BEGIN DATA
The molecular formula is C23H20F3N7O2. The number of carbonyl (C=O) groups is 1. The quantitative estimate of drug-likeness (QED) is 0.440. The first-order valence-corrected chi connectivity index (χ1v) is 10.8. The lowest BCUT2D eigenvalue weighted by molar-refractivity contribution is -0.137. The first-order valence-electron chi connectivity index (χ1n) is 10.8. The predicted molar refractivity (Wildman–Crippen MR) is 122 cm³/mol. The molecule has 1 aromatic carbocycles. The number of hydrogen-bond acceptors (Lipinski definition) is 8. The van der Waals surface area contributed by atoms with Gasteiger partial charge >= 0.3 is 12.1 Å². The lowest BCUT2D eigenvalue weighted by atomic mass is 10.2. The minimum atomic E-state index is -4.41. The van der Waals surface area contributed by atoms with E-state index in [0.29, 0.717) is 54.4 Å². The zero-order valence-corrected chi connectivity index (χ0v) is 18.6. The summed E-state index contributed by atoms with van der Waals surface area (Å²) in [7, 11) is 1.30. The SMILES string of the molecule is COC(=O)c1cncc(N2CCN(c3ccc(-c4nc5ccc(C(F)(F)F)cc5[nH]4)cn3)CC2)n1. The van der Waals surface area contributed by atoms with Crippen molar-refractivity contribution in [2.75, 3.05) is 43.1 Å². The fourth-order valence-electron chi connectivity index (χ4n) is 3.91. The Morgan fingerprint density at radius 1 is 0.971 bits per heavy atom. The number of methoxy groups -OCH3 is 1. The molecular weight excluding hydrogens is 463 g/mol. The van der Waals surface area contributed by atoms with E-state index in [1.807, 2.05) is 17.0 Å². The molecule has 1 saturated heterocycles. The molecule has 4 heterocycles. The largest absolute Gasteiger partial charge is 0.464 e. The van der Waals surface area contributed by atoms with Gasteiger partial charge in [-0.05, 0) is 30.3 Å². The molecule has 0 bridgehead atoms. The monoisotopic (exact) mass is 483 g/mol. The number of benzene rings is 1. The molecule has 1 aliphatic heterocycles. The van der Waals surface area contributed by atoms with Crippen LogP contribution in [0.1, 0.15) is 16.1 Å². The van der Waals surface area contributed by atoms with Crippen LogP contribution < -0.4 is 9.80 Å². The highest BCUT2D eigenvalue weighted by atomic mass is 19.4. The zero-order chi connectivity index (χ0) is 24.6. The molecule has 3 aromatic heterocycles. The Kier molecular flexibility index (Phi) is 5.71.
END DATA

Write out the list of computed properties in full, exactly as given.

The molecular formula is C23H20F3N7O2. The number of carbonyl (C=O) groups is 1. The quantitative estimate of drug-likeness (QED) is 0.440. The first-order valence-corrected chi connectivity index (χ1v) is 10.8. The lowest BCUT2D eigenvalue weighted by molar-refractivity contribution is -0.137. The first-order valence-electron chi connectivity index (χ1n) is 10.8. The predicted molar refractivity (Wildman–Crippen MR) is 122 cm³/mol. The molecule has 1 aromatic carbocycles. The number of hydrogen-bond acceptors (Lipinski definition) is 8. The van der Waals surface area contributed by atoms with Gasteiger partial charge >= 0.3 is 12.1 Å². The lowest BCUT2D eigenvalue weighted by atomic mass is 10.2. The minimum atomic E-state index is -4.41. The van der Waals surface area contributed by atoms with E-state index in [0.29, 0.717) is 54.4 Å². The zero-order valence-corrected chi connectivity index (χ0v) is 18.6. The summed E-state index contributed by atoms with van der Waals surface area (Å²) in [7, 11) is 1.30. The SMILES string of the molecule is COC(=O)c1cncc(N2CCN(c3ccc(-c4nc5ccc(C(F)(F)F)cc5[nH]4)cn3)CC2)n1. The van der Waals surface area contributed by atoms with Crippen molar-refractivity contribution in [2.75, 3.05) is 43.1 Å². The fourth-order valence-electron chi connectivity index (χ4n) is 3.91. The Morgan fingerprint density at radius 1 is 0.971 bits per heavy atom. The number of methoxy groups -OCH3 is 1. The molecular weight excluding hydrogens is 463 g/mol. The van der Waals surface area contributed by atoms with E-state index in [1.807, 2.05) is 17.0 Å². The molecule has 1 saturated heterocycles. The molecule has 4 heterocycles. The largest absolute Gasteiger partial charge is 0.464 e. The van der Waals surface area contributed by atoms with Gasteiger partial charge in [-0.05, 0) is 30.3 Å². The molecule has 0 bridgehead atoms. The monoisotopic (exact) mass is 483 g/mol. The number of benzene rings is 1. The molecule has 1 aliphatic heterocycles. The van der Waals surface area contributed by atoms with Crippen LogP contribution in [0.1, 0.15) is 16.1 Å². The van der Waals surface area contributed by atoms with Crippen LogP contribution < -0.4 is 9.80 Å². The highest BCUT2D eigenvalue weighted by atomic mass is 19.4. The zero-order chi connectivity index (χ0) is 24.6. The molecule has 3 aromatic heterocycles. The Kier molecular flexibility index (Phi) is 5.71.